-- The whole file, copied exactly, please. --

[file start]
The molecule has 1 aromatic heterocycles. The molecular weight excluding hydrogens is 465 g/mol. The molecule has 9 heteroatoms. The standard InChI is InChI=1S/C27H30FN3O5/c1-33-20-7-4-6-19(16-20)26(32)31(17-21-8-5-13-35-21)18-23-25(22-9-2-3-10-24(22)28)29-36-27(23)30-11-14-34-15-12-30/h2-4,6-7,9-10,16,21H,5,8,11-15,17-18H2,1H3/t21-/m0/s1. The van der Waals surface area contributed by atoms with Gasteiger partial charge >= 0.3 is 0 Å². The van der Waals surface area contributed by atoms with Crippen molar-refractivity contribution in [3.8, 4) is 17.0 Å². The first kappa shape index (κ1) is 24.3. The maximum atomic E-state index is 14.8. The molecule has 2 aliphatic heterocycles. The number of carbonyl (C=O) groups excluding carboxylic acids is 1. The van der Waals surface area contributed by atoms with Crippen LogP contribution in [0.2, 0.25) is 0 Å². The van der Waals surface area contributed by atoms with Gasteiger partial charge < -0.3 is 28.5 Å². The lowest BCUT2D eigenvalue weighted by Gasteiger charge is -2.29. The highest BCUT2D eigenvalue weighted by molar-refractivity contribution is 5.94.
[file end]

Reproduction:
The molecule has 1 aromatic heterocycles. The molecular weight excluding hydrogens is 465 g/mol. The molecule has 9 heteroatoms. The standard InChI is InChI=1S/C27H30FN3O5/c1-33-20-7-4-6-19(16-20)26(32)31(17-21-8-5-13-35-21)18-23-25(22-9-2-3-10-24(22)28)29-36-27(23)30-11-14-34-15-12-30/h2-4,6-7,9-10,16,21H,5,8,11-15,17-18H2,1H3/t21-/m0/s1. The van der Waals surface area contributed by atoms with Gasteiger partial charge >= 0.3 is 0 Å². The van der Waals surface area contributed by atoms with Crippen molar-refractivity contribution in [3.8, 4) is 17.0 Å². The first kappa shape index (κ1) is 24.3. The maximum atomic E-state index is 14.8. The molecule has 2 aliphatic heterocycles. The number of carbonyl (C=O) groups excluding carboxylic acids is 1. The van der Waals surface area contributed by atoms with Crippen LogP contribution in [0.2, 0.25) is 0 Å². The van der Waals surface area contributed by atoms with Gasteiger partial charge < -0.3 is 28.5 Å². The lowest BCUT2D eigenvalue weighted by Gasteiger charge is -2.29. The highest BCUT2D eigenvalue weighted by molar-refractivity contribution is 5.94.